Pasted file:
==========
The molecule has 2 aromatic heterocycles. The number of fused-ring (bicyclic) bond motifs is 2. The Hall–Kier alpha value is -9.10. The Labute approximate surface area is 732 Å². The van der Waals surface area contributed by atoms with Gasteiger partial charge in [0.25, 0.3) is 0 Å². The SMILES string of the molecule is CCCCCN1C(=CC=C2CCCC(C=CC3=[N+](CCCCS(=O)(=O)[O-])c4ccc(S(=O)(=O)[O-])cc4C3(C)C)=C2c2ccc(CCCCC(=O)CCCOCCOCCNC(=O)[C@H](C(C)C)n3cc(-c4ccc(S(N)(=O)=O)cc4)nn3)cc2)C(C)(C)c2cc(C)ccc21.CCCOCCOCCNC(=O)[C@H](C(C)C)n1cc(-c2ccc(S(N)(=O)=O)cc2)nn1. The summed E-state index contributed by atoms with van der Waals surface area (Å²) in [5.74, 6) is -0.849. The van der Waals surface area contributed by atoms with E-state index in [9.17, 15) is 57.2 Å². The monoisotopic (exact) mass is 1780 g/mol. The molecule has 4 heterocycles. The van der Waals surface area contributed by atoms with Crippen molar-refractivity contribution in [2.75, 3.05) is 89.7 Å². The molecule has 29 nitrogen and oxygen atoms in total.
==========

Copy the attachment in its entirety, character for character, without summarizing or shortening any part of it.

The molecule has 2 aromatic heterocycles. The number of fused-ring (bicyclic) bond motifs is 2. The Hall–Kier alpha value is -9.10. The Labute approximate surface area is 732 Å². The van der Waals surface area contributed by atoms with Gasteiger partial charge in [0.25, 0.3) is 0 Å². The SMILES string of the molecule is CCCCCN1C(=CC=C2CCCC(C=CC3=[N+](CCCCS(=O)(=O)[O-])c4ccc(S(=O)(=O)[O-])cc4C3(C)C)=C2c2ccc(CCCCC(=O)CCCOCCOCCNC(=O)[C@H](C(C)C)n3cc(-c4ccc(S(N)(=O)=O)cc4)nn3)cc2)C(C)(C)c2cc(C)ccc21.CCCOCCOCCNC(=O)[C@H](C(C)C)n1cc(-c2ccc(S(N)(=O)=O)cc2)nn1. The summed E-state index contributed by atoms with van der Waals surface area (Å²) in [5.74, 6) is -0.849. The van der Waals surface area contributed by atoms with E-state index in [9.17, 15) is 57.2 Å². The monoisotopic (exact) mass is 1780 g/mol. The molecule has 4 heterocycles. The van der Waals surface area contributed by atoms with Crippen molar-refractivity contribution in [2.75, 3.05) is 89.7 Å². The molecule has 29 nitrogen and oxygen atoms in total.